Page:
Some human diseases, including obesity, Type II diabetes, and numerous cancers, are thought to be influenced by environments experienced in early life, including in utero. Maternal diet during the perinatal period may be especially important for adult offspring energy balance, potentially affecting both body composition and physical activity. This effect may be mediated by the genetic background of individuals, including, for example, potential "protective" mechanisms for individuals with inherently high levels of physical activity or high basal metabolic rates. To examine some of the genetic and environmental factors that influence adult activity levels, we used an ongoing selection experiment with 4 replicate lines of mice bred for high voluntary wheel running (HR) and 4 replicate, non-selected control lines (C). Dams (half HR and half C) were fed a "Western" diet (WD, high in fat and sucrose) or a standard diet (SD) from 2weeks prior to mating until their pups could feed on solid food (14days of age). We analyzed dam and litter characteristics from birth to weaning, and offspring mass and physical activity into adulthood. One male offspring from each litter received additional metabolic and behavioral tests. Maternal WD caused pups to eat solid food significantly earlier for C litters, but not for HR litters (interaction of maternal environment and genotype). With dam mass as a covariate, mean pup mass was increased by maternal WD but litter size was unaffected. HR dams had larger litters and tended to have smaller pups than C dams. Home-cage activity of juvenile focal males was increased by maternal WD. Juvenile lean mass, fat mass, and fat percent were also increased by maternal WD, but food consumption (with body mass as a covariate) was unaffected (measured only for focal males). Behavior in an elevated plus maze, often used to indicate anxiety, was unaffected by maternal WD. Maximal aerobic capacity (VO2max) was also unaffected by maternal WD, but HR had higher VO2max than C mice. Adult lean, fat, and total body masses were significantly increased by maternal WD, with greater increase for fat than for lean mass. Overall, no aspect of adult wheel running (total distance, duration, average running speed, maximum speed) or home-cage activity was statistically affected by maternal WD. However, analysis of the 8 individual lines revealed that maternal WD significantly increased wheel running in one of the 4 HR lines. On average, all groups lost fat mass after 6days of voluntary wheel running, but the absolute amount lost was greater for mice with maternal WD resulting in no effect of maternal WD on absolute or % body fat after wheel access. All groups gained lean and total body mass during wheel access, regardless of maternal WD or linetype. Measured after wheel access, circulating leptin, adiponectin, and corticosterone concentrations were unaffected by maternal WD and did not differ between HR and C mice. With body mass as a covariate, heart ventricle mass was increased by maternal WD in both HR and C mice, but fat pads, liver, spleen, and brain masses were unaffected. As found previously, HR mice had larger brains than C mice. Body mass of grand-offspring was unaffected by grand-maternal WD, but grand-offspring wheel running was significantly increased for one HR line and decreased for another HR line by grand-maternal WD. In summary, maternal Western diet had long-lasting and general effects on offspring adult morphology, but effects on adult behavior were limited and contingent on sex and genetic background.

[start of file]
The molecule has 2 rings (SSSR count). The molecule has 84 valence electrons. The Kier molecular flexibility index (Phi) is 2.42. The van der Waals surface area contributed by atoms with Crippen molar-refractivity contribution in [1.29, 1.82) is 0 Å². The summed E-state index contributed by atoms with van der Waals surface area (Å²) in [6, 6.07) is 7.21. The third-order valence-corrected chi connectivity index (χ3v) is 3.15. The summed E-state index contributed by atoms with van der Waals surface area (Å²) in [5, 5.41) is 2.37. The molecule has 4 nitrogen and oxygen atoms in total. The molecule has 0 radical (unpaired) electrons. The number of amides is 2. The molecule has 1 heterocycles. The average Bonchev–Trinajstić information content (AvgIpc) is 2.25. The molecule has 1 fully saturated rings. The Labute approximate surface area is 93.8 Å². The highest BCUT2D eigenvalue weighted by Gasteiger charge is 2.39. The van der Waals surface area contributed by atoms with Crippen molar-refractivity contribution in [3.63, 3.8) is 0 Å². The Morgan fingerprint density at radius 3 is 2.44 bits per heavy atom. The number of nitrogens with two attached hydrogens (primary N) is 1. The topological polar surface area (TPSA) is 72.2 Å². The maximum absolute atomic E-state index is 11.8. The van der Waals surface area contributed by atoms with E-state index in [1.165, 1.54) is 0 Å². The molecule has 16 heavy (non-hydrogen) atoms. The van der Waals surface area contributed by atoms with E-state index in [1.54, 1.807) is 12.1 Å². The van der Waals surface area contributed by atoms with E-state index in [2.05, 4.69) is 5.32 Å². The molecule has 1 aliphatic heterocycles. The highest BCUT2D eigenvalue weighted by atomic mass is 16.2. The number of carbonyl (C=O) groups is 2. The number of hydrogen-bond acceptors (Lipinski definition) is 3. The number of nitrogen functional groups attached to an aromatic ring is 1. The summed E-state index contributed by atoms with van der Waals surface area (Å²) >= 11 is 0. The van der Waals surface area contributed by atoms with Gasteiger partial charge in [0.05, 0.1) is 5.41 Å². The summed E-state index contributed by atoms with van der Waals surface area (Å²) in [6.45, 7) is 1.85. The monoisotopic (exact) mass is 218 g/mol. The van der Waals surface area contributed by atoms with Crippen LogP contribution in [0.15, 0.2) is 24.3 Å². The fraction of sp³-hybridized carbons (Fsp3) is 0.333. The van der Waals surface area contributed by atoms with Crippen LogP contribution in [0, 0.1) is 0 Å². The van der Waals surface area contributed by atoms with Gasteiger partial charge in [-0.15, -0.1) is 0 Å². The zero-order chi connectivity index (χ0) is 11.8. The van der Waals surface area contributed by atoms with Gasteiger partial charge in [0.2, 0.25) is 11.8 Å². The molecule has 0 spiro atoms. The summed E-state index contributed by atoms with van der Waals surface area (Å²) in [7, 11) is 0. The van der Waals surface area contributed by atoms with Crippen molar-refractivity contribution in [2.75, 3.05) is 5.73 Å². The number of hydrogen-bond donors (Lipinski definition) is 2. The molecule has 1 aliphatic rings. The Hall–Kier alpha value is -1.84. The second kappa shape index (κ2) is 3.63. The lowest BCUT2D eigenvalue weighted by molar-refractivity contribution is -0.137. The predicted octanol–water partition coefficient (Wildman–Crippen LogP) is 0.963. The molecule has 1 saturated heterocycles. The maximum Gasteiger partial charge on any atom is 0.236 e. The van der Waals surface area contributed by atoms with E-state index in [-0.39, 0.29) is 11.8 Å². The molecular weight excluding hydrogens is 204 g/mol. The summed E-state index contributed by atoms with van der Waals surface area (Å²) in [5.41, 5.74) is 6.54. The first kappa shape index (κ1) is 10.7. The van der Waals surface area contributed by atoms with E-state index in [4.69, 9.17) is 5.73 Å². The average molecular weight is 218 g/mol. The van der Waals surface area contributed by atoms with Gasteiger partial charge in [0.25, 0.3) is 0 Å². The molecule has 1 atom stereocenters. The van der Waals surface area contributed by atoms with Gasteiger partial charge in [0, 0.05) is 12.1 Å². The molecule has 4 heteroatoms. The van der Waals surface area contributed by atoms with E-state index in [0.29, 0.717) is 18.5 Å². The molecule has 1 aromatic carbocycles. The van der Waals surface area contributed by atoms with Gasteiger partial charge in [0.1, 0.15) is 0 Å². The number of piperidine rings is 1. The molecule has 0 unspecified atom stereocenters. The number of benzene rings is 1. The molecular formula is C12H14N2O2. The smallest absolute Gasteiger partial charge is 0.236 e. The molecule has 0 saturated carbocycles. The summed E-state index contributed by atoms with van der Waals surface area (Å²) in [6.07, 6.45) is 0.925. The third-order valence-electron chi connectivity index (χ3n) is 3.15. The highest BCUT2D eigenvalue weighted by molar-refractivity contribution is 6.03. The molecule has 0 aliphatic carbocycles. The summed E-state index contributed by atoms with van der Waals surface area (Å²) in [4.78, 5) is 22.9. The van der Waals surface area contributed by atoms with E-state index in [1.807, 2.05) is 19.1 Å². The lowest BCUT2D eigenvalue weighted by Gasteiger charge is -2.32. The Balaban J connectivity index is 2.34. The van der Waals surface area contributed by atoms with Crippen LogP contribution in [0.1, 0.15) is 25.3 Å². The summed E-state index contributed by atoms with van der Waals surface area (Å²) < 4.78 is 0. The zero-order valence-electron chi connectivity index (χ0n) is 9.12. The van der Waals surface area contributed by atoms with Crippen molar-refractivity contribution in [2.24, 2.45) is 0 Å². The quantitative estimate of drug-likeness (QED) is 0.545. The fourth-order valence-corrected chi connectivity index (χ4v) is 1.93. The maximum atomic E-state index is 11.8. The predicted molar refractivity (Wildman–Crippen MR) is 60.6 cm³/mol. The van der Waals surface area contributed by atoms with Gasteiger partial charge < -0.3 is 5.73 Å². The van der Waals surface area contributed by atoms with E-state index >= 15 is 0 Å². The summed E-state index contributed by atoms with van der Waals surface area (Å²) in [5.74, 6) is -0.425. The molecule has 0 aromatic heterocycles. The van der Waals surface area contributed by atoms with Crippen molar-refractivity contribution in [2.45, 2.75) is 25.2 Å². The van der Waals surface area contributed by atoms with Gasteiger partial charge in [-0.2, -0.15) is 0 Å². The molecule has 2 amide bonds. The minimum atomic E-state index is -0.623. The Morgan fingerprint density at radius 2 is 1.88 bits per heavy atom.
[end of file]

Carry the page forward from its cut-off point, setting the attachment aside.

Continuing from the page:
Keywords: Exercise; Genotype-by-environment interaction; Maternal diet; Selection experiment; Spontaneous physical activity; Wheel running.
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